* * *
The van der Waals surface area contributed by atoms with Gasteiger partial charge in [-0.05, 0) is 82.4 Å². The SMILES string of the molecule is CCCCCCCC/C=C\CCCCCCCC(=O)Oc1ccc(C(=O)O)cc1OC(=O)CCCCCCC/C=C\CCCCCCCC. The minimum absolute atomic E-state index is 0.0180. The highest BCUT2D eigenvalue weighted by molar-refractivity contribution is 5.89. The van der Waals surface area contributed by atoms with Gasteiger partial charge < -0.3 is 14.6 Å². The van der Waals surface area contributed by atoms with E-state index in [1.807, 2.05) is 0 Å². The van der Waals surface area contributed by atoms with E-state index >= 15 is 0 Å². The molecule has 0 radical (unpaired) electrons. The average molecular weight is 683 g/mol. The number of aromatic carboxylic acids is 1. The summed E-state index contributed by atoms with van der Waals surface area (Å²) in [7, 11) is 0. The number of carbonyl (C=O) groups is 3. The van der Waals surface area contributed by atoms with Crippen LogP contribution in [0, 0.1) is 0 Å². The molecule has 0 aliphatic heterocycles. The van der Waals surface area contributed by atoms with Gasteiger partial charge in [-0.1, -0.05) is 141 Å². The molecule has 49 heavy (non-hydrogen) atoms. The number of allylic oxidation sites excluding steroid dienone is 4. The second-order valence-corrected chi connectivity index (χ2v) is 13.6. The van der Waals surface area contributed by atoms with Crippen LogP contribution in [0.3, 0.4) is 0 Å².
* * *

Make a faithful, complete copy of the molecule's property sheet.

The van der Waals surface area contributed by atoms with Gasteiger partial charge in [-0.05, 0) is 82.4 Å². The SMILES string of the molecule is CCCCCCCC/C=C\CCCCCCCC(=O)Oc1ccc(C(=O)O)cc1OC(=O)CCCCCCC/C=C\CCCCCCCC. The minimum absolute atomic E-state index is 0.0180. The highest BCUT2D eigenvalue weighted by molar-refractivity contribution is 5.89. The van der Waals surface area contributed by atoms with Gasteiger partial charge < -0.3 is 14.6 Å². The van der Waals surface area contributed by atoms with E-state index in [1.807, 2.05) is 0 Å². The van der Waals surface area contributed by atoms with E-state index >= 15 is 0 Å². The molecule has 0 radical (unpaired) electrons. The average molecular weight is 683 g/mol. The number of aromatic carboxylic acids is 1. The summed E-state index contributed by atoms with van der Waals surface area (Å²) in [7, 11) is 0. The number of carbonyl (C=O) groups is 3. The van der Waals surface area contributed by atoms with Crippen LogP contribution in [0, 0.1) is 0 Å². The molecule has 0 aliphatic heterocycles. The van der Waals surface area contributed by atoms with Gasteiger partial charge in [-0.1, -0.05) is 141 Å². The molecule has 49 heavy (non-hydrogen) atoms. The number of allylic oxidation sites excluding steroid dienone is 4. The second-order valence-corrected chi connectivity index (χ2v) is 13.6. The van der Waals surface area contributed by atoms with Crippen LogP contribution in [0.3, 0.4) is 0 Å².